For the last few years, at least, I've had urinary incontinence with coughing, sneezing, running, even heavy lifting. For another problem, I had a D&C and when Dr. called with good biopsy results, I finally asked about stress incontinence. She said there are tests they do in the office to determine for sure what type of incontinence it is and even briefly discussed surgery. I have appointment with her in a few weeks and am getting my questions ready. But, has anyone else had this problem, had the surgery, anything? I do plan on asking if taking estrogen or other medicine would help but from what I've seen online and literature she sent me, those don't help with stress incontinence. I even thought my weight may be a problem but she said no. I'm 5'6", weigh 185 pounds, and 52 years old. I've never been pregnant so those muscles aren't weakened by childbirth. I even got in the habit of crossing my legs if I feel a sneeze/cough, etc. coming on, that is if no one is around to see me. I'm worried about the tests she'll do in the office as I've read about those online and I'm not even sure if it would be worth it to even have the tests with the embarrassment. Does stress incontinence get worse after menopause? Has anyone just "learned to live with it" or have any input at all for me? Thank you.
I was having a lot of trouble with stress incontinence. I had a bladder sling procedure & hysterectomy and it has definitely improved my quality of life. I am post-menopausal, birthed 2 kids. Everything was sagging, including my bladder. Don't be embarrassed - the doctor sure isn't.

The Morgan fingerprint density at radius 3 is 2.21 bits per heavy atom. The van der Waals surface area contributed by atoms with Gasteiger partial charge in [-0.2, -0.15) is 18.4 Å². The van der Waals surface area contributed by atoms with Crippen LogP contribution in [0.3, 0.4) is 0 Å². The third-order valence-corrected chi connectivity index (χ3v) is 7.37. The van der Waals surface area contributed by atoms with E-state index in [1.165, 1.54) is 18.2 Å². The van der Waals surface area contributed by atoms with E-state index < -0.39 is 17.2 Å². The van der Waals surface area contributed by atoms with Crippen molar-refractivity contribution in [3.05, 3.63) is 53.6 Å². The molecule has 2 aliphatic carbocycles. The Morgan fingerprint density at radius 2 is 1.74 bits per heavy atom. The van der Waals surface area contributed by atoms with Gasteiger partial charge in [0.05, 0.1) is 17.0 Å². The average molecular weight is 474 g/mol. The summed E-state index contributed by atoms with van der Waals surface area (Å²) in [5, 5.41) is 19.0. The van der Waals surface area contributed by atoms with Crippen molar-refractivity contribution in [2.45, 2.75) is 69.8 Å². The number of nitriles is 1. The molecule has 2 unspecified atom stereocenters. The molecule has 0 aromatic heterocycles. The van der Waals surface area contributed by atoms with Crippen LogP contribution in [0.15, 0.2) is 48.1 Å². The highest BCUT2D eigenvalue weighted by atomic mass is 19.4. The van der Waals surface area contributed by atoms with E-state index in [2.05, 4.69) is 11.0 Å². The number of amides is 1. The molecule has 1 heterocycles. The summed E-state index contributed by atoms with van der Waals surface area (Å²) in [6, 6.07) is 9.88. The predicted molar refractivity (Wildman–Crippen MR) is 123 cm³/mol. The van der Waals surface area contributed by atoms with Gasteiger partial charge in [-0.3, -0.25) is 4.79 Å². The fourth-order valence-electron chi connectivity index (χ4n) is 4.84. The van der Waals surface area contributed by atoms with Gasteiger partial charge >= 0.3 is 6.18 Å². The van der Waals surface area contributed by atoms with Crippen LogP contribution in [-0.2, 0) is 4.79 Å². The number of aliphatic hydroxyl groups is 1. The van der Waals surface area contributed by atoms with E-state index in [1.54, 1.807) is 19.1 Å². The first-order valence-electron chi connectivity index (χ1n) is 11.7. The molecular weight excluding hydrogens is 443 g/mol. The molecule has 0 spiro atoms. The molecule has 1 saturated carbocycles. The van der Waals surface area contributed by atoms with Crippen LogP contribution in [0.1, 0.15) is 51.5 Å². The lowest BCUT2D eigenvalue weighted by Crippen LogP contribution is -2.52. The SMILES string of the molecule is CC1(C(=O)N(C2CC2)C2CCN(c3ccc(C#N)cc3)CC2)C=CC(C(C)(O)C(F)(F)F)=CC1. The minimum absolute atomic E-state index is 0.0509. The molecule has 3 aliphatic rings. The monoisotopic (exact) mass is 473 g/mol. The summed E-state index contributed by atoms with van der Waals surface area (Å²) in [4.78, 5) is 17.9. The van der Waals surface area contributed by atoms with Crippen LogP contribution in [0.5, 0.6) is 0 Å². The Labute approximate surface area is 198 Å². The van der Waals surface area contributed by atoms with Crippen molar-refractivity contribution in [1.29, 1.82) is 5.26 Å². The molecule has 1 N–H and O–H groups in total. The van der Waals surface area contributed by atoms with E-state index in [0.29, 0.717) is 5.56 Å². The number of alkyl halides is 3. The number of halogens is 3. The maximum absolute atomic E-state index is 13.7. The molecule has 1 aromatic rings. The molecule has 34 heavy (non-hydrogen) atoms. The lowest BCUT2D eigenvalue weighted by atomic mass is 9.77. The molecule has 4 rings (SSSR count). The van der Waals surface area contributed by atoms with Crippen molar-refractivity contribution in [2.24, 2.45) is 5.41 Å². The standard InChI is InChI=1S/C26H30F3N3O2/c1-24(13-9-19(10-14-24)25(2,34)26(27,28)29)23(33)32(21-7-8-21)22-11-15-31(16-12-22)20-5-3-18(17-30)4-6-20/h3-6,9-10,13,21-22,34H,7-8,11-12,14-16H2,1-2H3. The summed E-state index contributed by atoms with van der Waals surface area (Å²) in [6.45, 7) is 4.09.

I just had my uterus removed and my bladder lifted, Nov. 6, 2006. My obgyn has been monitoring my incontinence for about 2 years now. I'm 49. It was explained to me that you can be born with weak ligaments/tendons that support your pelvic organs. Mine was the birth of my twins 29 years ago, so my tendons were strained.
The test that I had was a little invasive. Upon visiting the doc's office you empty your bladder and they measure the content. Then you get catherized and they can test your muscle (kegel), they check how much your bladder can hold before you have to run to the bathroom. They can also tell if you empty your bladder fully.
My bladder was dropping into my vagina quite rapidly so I had no choice but to have surgery. This is called a cystocele. (you almost always have rectocele too).
I do wish I would have went to a uyrolgist for an opinion before my surgery. I've read on this forum that a urogynocologist is even better.
If you do have surgery....be prepared to take it very very easy for at least 12 weeks. My doctor said that I could resume normal activity after 8 weeks and know I'm suffering with some set-backs. You need time to have your surgery heal strongly.
Good luck to you.